Picture taken today from Bab El Mua’adam bridge. Part of Faudel’s Mon Pays song in which he sings his confusion of belonging to France Vs. Algeria from his album Mundila Corrida and film made by Windows Movie Maker.

Wednesday, June 09, 2010


Un village chrétien au Kurdistan Irakien,
By: Ephrem-Isa Yousif

After the First World War, the borders between Iraq and Turkey had been drawn and specified. With a line, Herbool started to belong to Turkey, and Sanate to Iraq. His mother Yorina was from Herbool, while his father was from Sanate. He is Esho, the Chaldean-Assyrian, talking to us about his childhood in Sanate till he left Sanate in 1956 after graduating from its primary school, he left it at that time to Mosul to complete his studies, and since then he misses it. He misses the fresh air coming from the mountains, the Gods of Nineveh embodied in nature, misses the freedom, and the perfumes of Sanate in an elegant 117 pages book, which misses, unfortunately, 17 pages in Dar Al Zaman publication edition which I got (from 48-65).

Da3ouni ajoodu beel buka’a (=Let me give generously with weeping)
3ala wa7eedie wa7die ( upon my only son by myself)
Fanhameri ya dumu3 3ayni (=So pour down, oh tears of my eyes, )
Wa athri fi kabadi (=and reach my heart (literally: my liver))

Foa’adi enkawa (=My soul (literally: my heart) was seared)
3ala el 7abeeb (= on my most beloved (meaning: "my heart was injured badly because of what happened to my beloved"))
wa khananie jaladie (=And my patience betrayed me (meaning: "and I couldn't take it" or "my patience didn't hold up"))

His father Yusuf was a farmer. He used to implant tomatoes, potatoes, eggplants, peas, and did not forget to implant and harvest Tobacco which he was addicted on, in spite of the recurrent objections of his wife, Esho’s mother, Yorina.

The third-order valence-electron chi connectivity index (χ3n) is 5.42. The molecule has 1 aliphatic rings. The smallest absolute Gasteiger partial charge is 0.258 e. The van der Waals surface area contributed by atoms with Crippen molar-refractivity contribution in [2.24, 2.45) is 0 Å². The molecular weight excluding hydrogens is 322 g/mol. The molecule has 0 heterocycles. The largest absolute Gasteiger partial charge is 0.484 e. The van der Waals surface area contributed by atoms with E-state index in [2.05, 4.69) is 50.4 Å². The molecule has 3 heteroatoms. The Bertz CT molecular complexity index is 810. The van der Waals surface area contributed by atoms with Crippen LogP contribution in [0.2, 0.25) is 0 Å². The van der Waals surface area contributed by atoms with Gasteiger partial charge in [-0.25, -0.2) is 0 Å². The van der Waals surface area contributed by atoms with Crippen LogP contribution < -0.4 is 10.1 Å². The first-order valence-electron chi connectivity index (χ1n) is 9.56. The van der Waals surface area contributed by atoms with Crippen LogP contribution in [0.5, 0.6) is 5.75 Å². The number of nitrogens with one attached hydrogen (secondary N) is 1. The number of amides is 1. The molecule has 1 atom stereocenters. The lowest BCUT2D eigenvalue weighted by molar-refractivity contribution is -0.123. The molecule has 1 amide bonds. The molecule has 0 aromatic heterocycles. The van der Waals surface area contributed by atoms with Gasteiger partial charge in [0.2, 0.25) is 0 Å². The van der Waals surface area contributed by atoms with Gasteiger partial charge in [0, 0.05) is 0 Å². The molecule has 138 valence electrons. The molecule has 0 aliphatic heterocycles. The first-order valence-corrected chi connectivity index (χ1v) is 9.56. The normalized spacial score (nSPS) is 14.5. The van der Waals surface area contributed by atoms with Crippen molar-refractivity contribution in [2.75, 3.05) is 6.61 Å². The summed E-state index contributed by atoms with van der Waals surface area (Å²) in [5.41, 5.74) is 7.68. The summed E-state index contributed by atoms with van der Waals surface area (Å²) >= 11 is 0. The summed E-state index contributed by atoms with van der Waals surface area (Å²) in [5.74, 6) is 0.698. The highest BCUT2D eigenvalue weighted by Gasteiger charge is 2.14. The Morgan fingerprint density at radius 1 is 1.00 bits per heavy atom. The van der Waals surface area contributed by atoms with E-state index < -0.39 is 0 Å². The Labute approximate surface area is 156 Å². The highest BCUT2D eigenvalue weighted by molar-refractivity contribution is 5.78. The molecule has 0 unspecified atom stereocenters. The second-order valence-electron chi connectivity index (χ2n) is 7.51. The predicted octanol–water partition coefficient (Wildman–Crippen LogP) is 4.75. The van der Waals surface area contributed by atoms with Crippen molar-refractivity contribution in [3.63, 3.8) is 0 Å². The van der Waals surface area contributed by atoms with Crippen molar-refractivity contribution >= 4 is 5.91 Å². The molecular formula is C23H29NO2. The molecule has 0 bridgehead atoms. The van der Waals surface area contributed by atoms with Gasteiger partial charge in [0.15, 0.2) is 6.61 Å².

They got 50 goats that were used to graze in the mountains. Esho’s grandma, Kitro, and his mother, Yorina, used to care for the 50 goats milk, making various products from it, but mainly cheese which was a main meal.
They got a donkey named Kindo, and a Mule named Ferdo. Esho loved to accompany his father in their rides around the area and sometimes to Zaxo to buy some merchandise for their village. Such trips were not out of danger, for the Bandits were numerous and they would not hesitate to kill if the others would not give them what they want. Even gangs from Turkey sometimes invade the village at night and steal sheeps and things alike. But they couldn’t steal the beauty of the mountains with the various trees it got: the poplar, willow, fig trees, pomegranate trees, peach trees, apricot trees and others.
He tells us about the special days, and holy days they got in their Sanate. I liked the most that specific day of the year, which seems not to have a special name, when everyone between 6 and 16 years old should go in 4 groups to the wild and live a whole day without the men and women form other ages. The girls would play the role of mothers, and the boys would play the role of men. Such a great idea.
I liked also that public bath in the nature for women and children every Sunday. All the villages’ mothers would go with their children, about 500 one, to a valley in an area named Bahwari where there is a river, and they would take a bath, all naked. When male children get over 11 years of age, they are no longer taken in this common bath; rather, they can go together to another place and swim together.